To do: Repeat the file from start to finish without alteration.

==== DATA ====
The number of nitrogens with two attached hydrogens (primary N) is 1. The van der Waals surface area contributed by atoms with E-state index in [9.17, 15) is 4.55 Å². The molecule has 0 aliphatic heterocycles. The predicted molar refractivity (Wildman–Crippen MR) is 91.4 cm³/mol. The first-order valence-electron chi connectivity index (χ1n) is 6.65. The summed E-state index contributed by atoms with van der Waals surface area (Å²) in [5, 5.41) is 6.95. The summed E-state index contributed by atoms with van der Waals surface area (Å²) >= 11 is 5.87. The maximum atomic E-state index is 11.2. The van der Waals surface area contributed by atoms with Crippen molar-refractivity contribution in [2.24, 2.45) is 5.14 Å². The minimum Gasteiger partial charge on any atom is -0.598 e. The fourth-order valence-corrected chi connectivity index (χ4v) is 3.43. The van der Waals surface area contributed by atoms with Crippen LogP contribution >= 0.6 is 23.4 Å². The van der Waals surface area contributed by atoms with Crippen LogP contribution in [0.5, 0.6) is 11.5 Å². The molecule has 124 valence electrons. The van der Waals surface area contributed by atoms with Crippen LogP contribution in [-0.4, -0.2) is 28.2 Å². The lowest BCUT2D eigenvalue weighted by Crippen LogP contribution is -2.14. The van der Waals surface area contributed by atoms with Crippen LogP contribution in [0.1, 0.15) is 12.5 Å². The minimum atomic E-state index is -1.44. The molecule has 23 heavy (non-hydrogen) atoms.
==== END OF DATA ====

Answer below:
The number of nitrogens with two attached hydrogens (primary N) is 1. The van der Waals surface area contributed by atoms with E-state index in [9.17, 15) is 4.55 Å². The molecule has 0 aliphatic heterocycles. The predicted molar refractivity (Wildman–Crippen MR) is 91.4 cm³/mol. The first-order valence-electron chi connectivity index (χ1n) is 6.65. The summed E-state index contributed by atoms with van der Waals surface area (Å²) in [5, 5.41) is 6.95. The summed E-state index contributed by atoms with van der Waals surface area (Å²) >= 11 is 5.87. The maximum atomic E-state index is 11.2. The van der Waals surface area contributed by atoms with Crippen molar-refractivity contribution in [2.24, 2.45) is 5.14 Å². The minimum Gasteiger partial charge on any atom is -0.598 e. The fourth-order valence-corrected chi connectivity index (χ4v) is 3.43. The van der Waals surface area contributed by atoms with Crippen LogP contribution >= 0.6 is 23.4 Å². The van der Waals surface area contributed by atoms with Crippen LogP contribution in [0.5, 0.6) is 11.5 Å². The molecule has 124 valence electrons. The van der Waals surface area contributed by atoms with Crippen LogP contribution in [-0.4, -0.2) is 28.2 Å². The lowest BCUT2D eigenvalue weighted by Crippen LogP contribution is -2.14. The van der Waals surface area contributed by atoms with Crippen LogP contribution in [0.1, 0.15) is 12.5 Å². The minimum atomic E-state index is -1.44. The molecule has 23 heavy (non-hydrogen) atoms.